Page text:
And besides daydreaming about the perfect garden, there are still lots of things keeping us busy.  Our first lamb of the season was born on Sunday. I've been canning things I put away in the freezer until a slower time, so last week I finally defrosted a bucket of cherries and made case upon case of Black Forest Preserves.  (If you're looking for a unique Valentines gift, what could be sweeter than chocolate jam with PA-grown cherries in it for your sweetie?  We also have jewelry, handmade from our birds' feathers, and we ship nationwide!  Click over to our store at www.etsy.com/shop/pleasantvalleyfarmpa to check it out!)  The sun is streaming through the window, and the thermometer is reading nearly 50 degrees, so I guess it's time to get off the computer and get outside! I'll try to post baby pictures in the near future!

 
 

Transitions

It's a dreary day outside, but the rain is much needed so we can't complain.  The sunflowers, which all summer followed the sun's daily path with upturned blooms, now look sad out the window.  Their heads are drooping, so heavy with seed that the stalks can barely support them.  In fact, the weight of the seeds and some wind has already toppled a few of the largest.  While I'll leave quite a few for the birds and other wildlife, I'll cut many to use as supplemental food for the animals, especially our birds, over the long winter.  Also, I'll dry a bunch and save the seeds so we can have more golden beauties adorning the outside rows of the cornfield next year!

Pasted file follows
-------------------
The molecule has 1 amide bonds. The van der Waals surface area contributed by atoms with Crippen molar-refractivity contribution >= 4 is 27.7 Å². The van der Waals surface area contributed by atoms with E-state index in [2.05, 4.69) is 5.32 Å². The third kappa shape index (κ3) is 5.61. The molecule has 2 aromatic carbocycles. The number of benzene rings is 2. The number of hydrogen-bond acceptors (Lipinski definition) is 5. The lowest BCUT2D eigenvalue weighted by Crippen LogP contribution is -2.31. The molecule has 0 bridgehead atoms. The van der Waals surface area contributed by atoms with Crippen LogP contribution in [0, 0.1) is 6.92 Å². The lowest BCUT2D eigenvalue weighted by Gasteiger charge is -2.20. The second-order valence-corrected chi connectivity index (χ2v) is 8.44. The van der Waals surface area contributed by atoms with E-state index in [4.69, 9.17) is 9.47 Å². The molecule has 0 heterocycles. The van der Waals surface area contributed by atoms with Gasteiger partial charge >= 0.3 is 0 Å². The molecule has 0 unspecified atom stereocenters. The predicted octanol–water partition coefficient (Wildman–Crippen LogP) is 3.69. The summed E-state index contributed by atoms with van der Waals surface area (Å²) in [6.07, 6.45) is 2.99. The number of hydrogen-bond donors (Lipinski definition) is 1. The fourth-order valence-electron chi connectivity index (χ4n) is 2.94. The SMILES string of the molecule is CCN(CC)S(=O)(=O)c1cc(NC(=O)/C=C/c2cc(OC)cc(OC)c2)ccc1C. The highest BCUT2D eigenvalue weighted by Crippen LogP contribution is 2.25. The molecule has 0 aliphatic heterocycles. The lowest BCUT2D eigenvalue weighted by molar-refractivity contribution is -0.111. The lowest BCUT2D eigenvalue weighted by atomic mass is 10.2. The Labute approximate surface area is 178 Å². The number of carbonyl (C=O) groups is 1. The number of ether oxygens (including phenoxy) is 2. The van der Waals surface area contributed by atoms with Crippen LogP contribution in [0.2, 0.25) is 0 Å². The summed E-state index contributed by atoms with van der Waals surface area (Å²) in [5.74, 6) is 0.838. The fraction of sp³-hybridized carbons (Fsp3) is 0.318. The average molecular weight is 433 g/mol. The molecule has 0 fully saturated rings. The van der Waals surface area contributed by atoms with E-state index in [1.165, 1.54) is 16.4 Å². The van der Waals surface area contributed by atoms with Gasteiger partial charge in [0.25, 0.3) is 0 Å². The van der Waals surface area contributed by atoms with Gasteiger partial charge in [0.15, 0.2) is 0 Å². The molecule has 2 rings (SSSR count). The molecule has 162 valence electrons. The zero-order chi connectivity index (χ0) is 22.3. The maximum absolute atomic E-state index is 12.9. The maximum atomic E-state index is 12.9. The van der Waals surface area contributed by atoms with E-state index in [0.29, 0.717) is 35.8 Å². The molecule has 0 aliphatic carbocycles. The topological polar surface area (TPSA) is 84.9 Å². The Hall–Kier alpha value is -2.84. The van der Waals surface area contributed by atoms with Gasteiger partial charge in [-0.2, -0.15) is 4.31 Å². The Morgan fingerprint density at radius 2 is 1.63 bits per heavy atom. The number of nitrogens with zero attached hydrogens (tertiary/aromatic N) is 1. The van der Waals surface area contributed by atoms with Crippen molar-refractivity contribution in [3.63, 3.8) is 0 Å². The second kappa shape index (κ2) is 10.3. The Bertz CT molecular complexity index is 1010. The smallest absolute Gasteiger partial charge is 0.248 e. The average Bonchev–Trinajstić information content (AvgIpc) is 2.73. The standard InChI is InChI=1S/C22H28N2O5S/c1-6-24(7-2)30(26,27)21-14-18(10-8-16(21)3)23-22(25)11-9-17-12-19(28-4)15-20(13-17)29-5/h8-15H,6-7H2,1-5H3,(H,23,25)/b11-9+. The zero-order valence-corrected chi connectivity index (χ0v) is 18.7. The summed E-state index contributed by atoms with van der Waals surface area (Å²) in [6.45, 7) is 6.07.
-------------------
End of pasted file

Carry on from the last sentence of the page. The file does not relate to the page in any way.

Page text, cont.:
The gardening season at this point has changed from growing to harvesting.  My herb garden is a great example.  My cilantro did poorly through this summer's weather, producing few usable leaves and bolting straight into flower & seed production.  I let it go, taking up its space in the garden, and my reward has been a bumper crop of seeds which I've been harvesting lately. I miss lots too, but it's alright since the patch is dedicated to that plant and it saves me the trouble of replanting in the spring! The seeds are the spice coriander, and is called for in many Mexican or Chinese dishes.  I love this plant, it is like a 2 for 1 special!  Also, I've gotten lots of dill, parsley and chive seeds.

Amazingly, we haven't had a frost yet although it's looking likely that mid-week that will be coming our way.  About the only plants that will really be affected that are still growing strong are my basils- this year I grew a regular green basil and a delicious lime variety! I've been freezing or drying them in preparation, because once they are frosted they turn black and are unusable.  However, I'm looking forward to frost for a few reasons...the gnats have made it nearly unbearable to be outside recently, and none of the repellents seem to discourage them from swarming one's head and flying into one's eyes.  The frost will bring an end to that, which will make like outside more pleasant, even if it means putting on an extra shirt at times! Also, frost is necessary to bring out the colors of my multicolored ornamental corn.  I planted the open pollinated, heirloom variety Earth Tones Dent last year, and was able to save the biggest, nicest and most colorful ears to replant this year.  I planted lots more than I grew last year, and so far it looks like it did very well.  Checking an ear or two, they are definitely colored, but the true beauty won't show until after a good killing frost.  I love to decorate for fall, so I'm anxious to have that happen.  We will have some at the store too...I've planted enough to have lots of beautiful extras!